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Museveni, Kabaka meeting

By Joseph Were & Odoobo C. Bichachi 

What was Buganda and NRM’s strategy, and where could it lead the country?

President Yoweri Museveni might have waited four years but on September 30, one of his biggest wishes was granted ‘ a meeting with Kabaka of Buganda Ronald Muwenda Mutebi.

The meeting at State House Entebbe that lasted barely one hour did not give away much in terms of what strategy Buganda and Museveni/NRM have chosen to take in order to meet their political needs.

It was, however, pregnant with symbolism. A photo opportunity of Museveni shaking hands with the kabaka (king) is what the president desperately needed to shore up his fledgling support in Buganda. But coming after bloody pro-kabaka riots that left 27 people killed by the state security machinery, several more injured, more than 600 arrested, and billions of shillings worth of property destroyed, it is unlikely the photo achieved the desired effect.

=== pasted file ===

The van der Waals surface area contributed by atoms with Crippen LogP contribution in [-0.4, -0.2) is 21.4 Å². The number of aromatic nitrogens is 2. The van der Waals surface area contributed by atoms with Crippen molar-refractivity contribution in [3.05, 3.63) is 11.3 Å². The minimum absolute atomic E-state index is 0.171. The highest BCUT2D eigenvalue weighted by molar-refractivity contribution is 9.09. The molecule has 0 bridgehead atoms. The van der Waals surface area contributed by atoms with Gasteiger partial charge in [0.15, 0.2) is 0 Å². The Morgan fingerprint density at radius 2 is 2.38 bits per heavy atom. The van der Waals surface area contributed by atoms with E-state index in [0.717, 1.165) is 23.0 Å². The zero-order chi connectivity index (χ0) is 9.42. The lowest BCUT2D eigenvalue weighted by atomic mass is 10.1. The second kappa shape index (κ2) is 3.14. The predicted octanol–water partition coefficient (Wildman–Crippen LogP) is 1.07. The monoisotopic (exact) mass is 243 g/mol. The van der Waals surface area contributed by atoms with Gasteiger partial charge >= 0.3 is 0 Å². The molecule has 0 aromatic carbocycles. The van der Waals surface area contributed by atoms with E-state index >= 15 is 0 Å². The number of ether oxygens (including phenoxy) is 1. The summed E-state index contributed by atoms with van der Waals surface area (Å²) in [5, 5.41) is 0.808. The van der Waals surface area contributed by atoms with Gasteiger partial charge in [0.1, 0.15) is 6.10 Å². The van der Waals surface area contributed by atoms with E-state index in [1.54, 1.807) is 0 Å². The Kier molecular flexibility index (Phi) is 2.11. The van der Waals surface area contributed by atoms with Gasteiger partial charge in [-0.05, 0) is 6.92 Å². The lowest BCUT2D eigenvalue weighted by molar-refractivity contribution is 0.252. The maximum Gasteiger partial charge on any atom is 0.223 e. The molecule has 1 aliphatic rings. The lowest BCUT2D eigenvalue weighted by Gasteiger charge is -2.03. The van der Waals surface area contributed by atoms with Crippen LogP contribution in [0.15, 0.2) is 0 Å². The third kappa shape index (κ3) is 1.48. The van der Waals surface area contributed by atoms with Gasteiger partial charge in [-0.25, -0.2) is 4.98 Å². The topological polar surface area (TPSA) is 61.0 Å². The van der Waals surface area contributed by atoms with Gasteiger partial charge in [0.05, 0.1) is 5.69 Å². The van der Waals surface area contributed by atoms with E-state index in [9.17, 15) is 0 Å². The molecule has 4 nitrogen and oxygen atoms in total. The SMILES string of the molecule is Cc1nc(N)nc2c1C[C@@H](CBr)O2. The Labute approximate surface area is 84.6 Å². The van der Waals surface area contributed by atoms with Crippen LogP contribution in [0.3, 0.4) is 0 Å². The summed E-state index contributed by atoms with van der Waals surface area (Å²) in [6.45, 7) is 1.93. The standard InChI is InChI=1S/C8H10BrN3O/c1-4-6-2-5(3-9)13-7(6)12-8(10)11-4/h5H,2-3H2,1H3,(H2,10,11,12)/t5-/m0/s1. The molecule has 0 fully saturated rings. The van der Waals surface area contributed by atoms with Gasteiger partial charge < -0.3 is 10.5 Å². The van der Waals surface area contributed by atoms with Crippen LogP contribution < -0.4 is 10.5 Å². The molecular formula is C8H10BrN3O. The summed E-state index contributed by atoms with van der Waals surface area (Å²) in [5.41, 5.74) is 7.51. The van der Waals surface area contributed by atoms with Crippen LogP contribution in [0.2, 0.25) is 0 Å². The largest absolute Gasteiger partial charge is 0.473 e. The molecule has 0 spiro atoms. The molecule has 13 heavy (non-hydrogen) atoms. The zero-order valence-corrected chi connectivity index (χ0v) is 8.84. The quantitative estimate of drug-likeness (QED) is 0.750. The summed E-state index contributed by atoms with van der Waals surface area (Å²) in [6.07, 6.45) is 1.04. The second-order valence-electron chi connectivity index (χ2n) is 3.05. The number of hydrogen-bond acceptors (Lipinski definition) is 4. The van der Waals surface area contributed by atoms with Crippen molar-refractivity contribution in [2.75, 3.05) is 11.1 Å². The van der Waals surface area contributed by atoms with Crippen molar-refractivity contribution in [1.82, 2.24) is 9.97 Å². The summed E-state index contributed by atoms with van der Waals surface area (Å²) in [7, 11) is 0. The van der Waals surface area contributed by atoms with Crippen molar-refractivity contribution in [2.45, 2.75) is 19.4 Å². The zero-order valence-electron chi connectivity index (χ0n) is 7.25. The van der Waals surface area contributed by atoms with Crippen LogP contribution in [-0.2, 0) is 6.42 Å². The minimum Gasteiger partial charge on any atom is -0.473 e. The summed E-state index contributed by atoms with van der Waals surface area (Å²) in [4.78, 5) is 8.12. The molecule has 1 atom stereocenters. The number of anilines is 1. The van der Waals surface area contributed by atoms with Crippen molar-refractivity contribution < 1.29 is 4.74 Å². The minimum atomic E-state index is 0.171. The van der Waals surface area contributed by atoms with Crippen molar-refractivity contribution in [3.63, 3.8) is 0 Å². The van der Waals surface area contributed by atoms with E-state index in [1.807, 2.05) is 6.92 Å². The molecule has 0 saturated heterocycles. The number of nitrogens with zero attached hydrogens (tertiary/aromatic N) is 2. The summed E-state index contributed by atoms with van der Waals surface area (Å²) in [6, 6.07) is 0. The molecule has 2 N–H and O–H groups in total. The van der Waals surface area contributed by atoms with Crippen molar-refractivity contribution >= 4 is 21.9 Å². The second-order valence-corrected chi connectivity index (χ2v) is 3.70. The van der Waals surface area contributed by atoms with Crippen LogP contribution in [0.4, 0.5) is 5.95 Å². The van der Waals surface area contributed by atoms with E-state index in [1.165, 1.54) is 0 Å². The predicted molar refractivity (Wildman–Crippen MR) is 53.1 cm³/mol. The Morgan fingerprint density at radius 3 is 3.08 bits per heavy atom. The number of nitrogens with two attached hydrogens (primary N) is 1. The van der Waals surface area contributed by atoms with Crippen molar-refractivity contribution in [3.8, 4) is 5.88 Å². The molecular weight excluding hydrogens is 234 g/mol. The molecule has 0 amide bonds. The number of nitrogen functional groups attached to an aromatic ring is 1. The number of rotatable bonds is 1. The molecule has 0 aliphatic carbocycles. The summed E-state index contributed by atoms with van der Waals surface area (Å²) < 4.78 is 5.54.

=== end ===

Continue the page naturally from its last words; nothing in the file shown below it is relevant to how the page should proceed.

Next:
‘Museveni is a consummate politician.’ That is the verdict of one observer on October 1, a day after the much anticipated meeting.

After watching how Museveni pandered to the kabaka; waiting for his motorcade at the steps of State House, beaming from ear-to-ear, as he welcomed him, and taking him on a guided tour of the presidential palace, only one conclusion could be reached: ‘The president we saw receiving the kabaka at State House is not the same president we saw on TV after the September 11 riots’.

Many observers were struck by how much effort Museveni put into appearing friendly.